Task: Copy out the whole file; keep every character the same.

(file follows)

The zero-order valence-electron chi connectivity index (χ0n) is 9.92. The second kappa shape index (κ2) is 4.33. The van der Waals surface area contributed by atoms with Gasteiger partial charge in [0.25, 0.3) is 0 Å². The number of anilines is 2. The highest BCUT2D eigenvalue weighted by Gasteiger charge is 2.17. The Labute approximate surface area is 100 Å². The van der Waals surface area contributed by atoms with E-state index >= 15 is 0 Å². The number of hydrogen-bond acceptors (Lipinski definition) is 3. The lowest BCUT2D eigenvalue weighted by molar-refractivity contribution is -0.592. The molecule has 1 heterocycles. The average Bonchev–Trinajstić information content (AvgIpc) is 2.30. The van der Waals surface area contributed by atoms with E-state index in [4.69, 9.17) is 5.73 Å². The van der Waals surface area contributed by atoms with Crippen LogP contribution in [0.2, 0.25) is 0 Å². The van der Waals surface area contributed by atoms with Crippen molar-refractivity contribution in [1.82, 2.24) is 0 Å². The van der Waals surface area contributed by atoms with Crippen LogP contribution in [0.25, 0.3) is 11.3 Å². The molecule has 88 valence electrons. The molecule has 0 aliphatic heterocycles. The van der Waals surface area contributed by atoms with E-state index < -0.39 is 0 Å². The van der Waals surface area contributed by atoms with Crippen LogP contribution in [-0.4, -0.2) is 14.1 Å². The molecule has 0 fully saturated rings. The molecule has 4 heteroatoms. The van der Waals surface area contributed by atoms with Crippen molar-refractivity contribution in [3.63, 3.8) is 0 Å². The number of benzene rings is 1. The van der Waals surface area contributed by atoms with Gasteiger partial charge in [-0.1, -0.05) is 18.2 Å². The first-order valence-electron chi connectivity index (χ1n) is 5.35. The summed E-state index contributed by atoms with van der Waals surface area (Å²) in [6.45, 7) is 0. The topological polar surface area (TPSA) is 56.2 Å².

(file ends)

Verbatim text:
The zero-order valence-electron chi connectivity index (χ0n) is 9.92. The second kappa shape index (κ2) is 4.33. The van der Waals surface area contributed by atoms with Gasteiger partial charge in [0.25, 0.3) is 0 Å². The number of anilines is 2. The highest BCUT2D eigenvalue weighted by Gasteiger charge is 2.17. The Labute approximate surface area is 100 Å². The van der Waals surface area contributed by atoms with E-state index >= 15 is 0 Å². The number of hydrogen-bond acceptors (Lipinski definition) is 3. The lowest BCUT2D eigenvalue weighted by molar-refractivity contribution is -0.592. The molecule has 1 heterocycles. The average Bonchev–Trinajstić information content (AvgIpc) is 2.30. The van der Waals surface area contributed by atoms with E-state index in [4.69, 9.17) is 5.73 Å². The van der Waals surface area contributed by atoms with Crippen LogP contribution in [0.2, 0.25) is 0 Å². The van der Waals surface area contributed by atoms with Crippen molar-refractivity contribution in [1.82, 2.24) is 0 Å². The van der Waals surface area contributed by atoms with Crippen LogP contribution in [0.25, 0.3) is 11.3 Å². The molecule has 88 valence electrons. The molecule has 0 aliphatic heterocycles. The van der Waals surface area contributed by atoms with E-state index < -0.39 is 0 Å². The van der Waals surface area contributed by atoms with Crippen LogP contribution in [-0.4, -0.2) is 14.1 Å². The molecule has 0 fully saturated rings. The molecule has 4 heteroatoms. The van der Waals surface area contributed by atoms with Crippen molar-refractivity contribution in [3.63, 3.8) is 0 Å². The number of benzene rings is 1. The van der Waals surface area contributed by atoms with Gasteiger partial charge in [-0.1, -0.05) is 18.2 Å². The first-order valence-electron chi connectivity index (χ1n) is 5.35. The summed E-state index contributed by atoms with van der Waals surface area (Å²) in [6.45, 7) is 0. The topological polar surface area (TPSA) is 56.2 Å².